MOUNT VERNON — Each year, hundreds of police officers and firefighters are killed in preventable traffic accidents, accidents often caused by drivers who failed to yield the right of way while a fire engine, police cruiser or ambulance is speeding to an emergency.
“Probably the biggest problem that I encounter is I’ll be running hot and you get behind someone and they don’t get over,” said Garic Warner, an 11-year veteran of the Ohio State Highway Patrol who patrols in Knox and Morrow counties.
He believes drivers with radios turned up and distracted drivers may be more common than drivers with a blatant disregard for the law. He said drivers who attempt to pull out of the way, but do so in a dangerous place, are also a hazard.
“Some pull over and they pull into a bad spot, like the crest of a hill,” Warner said, adding that he then has to use the public address system on his cruiser to direct the driver to move out of the way and pull over in a different place. This, he said, can cost precious time in an emergency.
Mount Vernon police officers also encounter drivers who fail to yield to cruisers traveling at high rates of speed.
“We probably run into that more than the county guys in the rural areas,” said Mount Vernon Patrolman Brian Weiser, a 12-year veteran of the department. “With rush hour traffic it can be exciting to try to get across town. It does get challenging sometimes. Everybody’s in such a hurry anymore.”
Weiser said most police calls do not require lights and sirens. Crimes in progress, active domestic disputes and injury accidents are examples of when officers use lights and sirens.
Although maneuvering a speeding police cruiser through thick traffic is a challenge, trying to navigate a 20-ton fire engine can be even more harrowing.
Mount Vernon Fire Capt. Joe Jurkowitz said he and his crew are aware of the traffic dangers they face from other drivers when responding in an emergency.
“We see it on a regular basis,” said Jurkowitz, a veteran firefighter and paramedic. “Probably the biggest two things that we see are people running red lights and people that are in the left turn lanes [who fail to yield.]”
Because fire trucks and squads will try to go around traffic to the left, he said drivers in the turn lane pose a special hazard.
“The safest thing when you see us, is to pull to the right,” Jurkowitz said, adding that fire trucks weigh thousands of pounds and are loaded with 1,000 gallons of water. “Don’t try to beat us; it’s like trying to beat a train.”
Brent Spearman, Central Ohio Joint Fire District firefighter, said high speeds on country roads can make driving an engine, while trying to dodge drivers who pull into their path or do not yield, perilous. Like the police officers, firefighters said distracted drivers in a hurry are common.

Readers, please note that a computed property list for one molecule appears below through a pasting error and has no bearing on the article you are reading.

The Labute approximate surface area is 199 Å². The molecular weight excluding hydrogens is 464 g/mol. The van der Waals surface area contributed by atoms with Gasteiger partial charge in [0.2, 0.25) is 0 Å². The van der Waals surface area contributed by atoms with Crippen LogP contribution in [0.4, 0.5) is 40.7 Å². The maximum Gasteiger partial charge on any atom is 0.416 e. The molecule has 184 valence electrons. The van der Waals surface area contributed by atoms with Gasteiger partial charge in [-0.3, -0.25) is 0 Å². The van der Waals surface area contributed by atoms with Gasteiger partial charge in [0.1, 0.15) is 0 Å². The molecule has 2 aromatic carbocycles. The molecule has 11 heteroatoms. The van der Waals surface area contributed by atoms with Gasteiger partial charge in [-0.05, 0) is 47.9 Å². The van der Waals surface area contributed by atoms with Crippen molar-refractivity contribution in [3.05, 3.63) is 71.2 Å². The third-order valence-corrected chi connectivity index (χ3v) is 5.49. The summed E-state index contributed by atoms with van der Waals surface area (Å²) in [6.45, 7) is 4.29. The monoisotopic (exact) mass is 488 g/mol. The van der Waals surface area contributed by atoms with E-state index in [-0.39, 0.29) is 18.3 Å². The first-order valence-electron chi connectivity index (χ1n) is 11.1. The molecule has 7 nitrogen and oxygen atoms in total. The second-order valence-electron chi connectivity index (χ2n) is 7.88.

“I think that they’re doing their own thing in their cars and they don’t realize our trucks don’t stop on a dime, which puts our lives and theirs, as well as the lives of others, in danger,” Spearman said.
Weiser said he often sees drivers talking on cell phones, putting on makeup, or doing other things which distract them from their driving.
“Your job when you are driving is to pay attention to your driving,” he said.
Larry Schunke, Fredericktown assistant fire chief, said that while driving a squad to a car wreck last summer, a driver on Ohio 13 pulled directly in front of him.
“I yelled to the guys in back to hold on because I thought we were going to get hit,” he recalled.
Schunke said he was stunned someone would pull out in front of an emergency squad with lights and siren going, risking the lives of all involved.
Warner said drivers who do the unexpected give first responders nervous moments behind the wheel.
“There’s been times when I’ve been running hot [with lights and siren] before and you expect people to pull over to the right; and then they pull onto the median or to the left instead, and then I’ll have to go over quickly to the right,” he said.
Warner said vehicles who do not obey the law requiring drivers to yield to the far lane around cruisers which are stopped for crashes or traffic stops, have injured friends and colleagues. He knows a trooper who had both legs broken when he was struck while working at a crash.
Weiser said police officers take the responsibility of driving with care, especially at higher speeds, extremely seriously.
“We can be held accountable,” he said. “We must use due regard for the safety of all persons and property on the road.”
Many drivers do not realize that, safety risks aside, there are legal consequences to not obeying traffic laws regarding yielding to emergency vehicles.
“It’s an arrestable offense,” said Weiser. “If you fail to yield to an emergency vehicle, it’s a fourth-degree misdemeanor for the first offense.”
Bill Smith, Mount Vernon law director, who prosecutes individuals for such misdemeanors in Knox County, said the Ohio Revised Code and Mount Vernon traffic code both require drivers to immediately pull to the right and yield the right of way to emergency vehicles using lights and sirens. Drivers must remain stopped until the emergency vehicle passes.
Warner and Weiser agree drivers may be more careful yielding to law enforcement vehicles than fire service vehicles, because they fear a ticket. However, if a firefighter or medic sees a driver create a hazard by not yielding to their vehicle, they can report to the appropriate law enforcement agency. Smith said the law enforcement agency can then investigate the alleged illegal driving, and issue the appropriate citation.